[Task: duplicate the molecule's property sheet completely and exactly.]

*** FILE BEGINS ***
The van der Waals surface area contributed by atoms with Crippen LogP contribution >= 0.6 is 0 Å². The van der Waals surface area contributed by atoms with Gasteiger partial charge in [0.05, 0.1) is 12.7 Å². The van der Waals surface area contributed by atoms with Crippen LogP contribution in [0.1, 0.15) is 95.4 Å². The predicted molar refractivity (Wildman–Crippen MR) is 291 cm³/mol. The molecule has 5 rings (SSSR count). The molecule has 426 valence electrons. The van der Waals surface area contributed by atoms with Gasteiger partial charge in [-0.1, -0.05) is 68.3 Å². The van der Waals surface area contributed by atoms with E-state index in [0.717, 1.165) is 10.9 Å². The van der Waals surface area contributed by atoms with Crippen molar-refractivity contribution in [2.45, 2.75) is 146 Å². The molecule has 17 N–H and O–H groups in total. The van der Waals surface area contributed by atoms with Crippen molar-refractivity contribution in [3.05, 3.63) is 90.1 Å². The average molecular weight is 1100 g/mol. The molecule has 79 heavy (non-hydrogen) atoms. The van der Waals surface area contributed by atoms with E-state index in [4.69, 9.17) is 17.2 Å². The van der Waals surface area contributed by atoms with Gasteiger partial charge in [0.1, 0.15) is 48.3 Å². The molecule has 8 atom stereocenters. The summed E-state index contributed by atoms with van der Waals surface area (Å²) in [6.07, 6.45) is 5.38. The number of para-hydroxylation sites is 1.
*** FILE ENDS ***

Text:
The van der Waals surface area contributed by atoms with Crippen LogP contribution >= 0.6 is 0 Å². The van der Waals surface area contributed by atoms with Gasteiger partial charge in [0.05, 0.1) is 12.7 Å². The van der Waals surface area contributed by atoms with Crippen LogP contribution in [0.1, 0.15) is 95.4 Å². The predicted molar refractivity (Wildman–Crippen MR) is 291 cm³/mol. The molecule has 5 rings (SSSR count). The molecule has 426 valence electrons. The van der Waals surface area contributed by atoms with Gasteiger partial charge in [-0.1, -0.05) is 68.3 Å². The van der Waals surface area contributed by atoms with E-state index in [0.717, 1.165) is 10.9 Å². The van der Waals surface area contributed by atoms with Crippen molar-refractivity contribution in [2.45, 2.75) is 146 Å². The molecule has 17 N–H and O–H groups in total. The van der Waals surface area contributed by atoms with Crippen molar-refractivity contribution in [3.05, 3.63) is 90.1 Å². The average molecular weight is 1100 g/mol. The molecule has 79 heavy (non-hydrogen) atoms. The van der Waals surface area contributed by atoms with E-state index in [4.69, 9.17) is 17.2 Å². The van der Waals surface area contributed by atoms with Gasteiger partial charge in [0.1, 0.15) is 48.3 Å². The molecule has 8 atom stereocenters. The summed E-state index contributed by atoms with van der Waals surface area (Å²) in [6.07, 6.45) is 5.38. The number of para-hydroxylation sites is 1.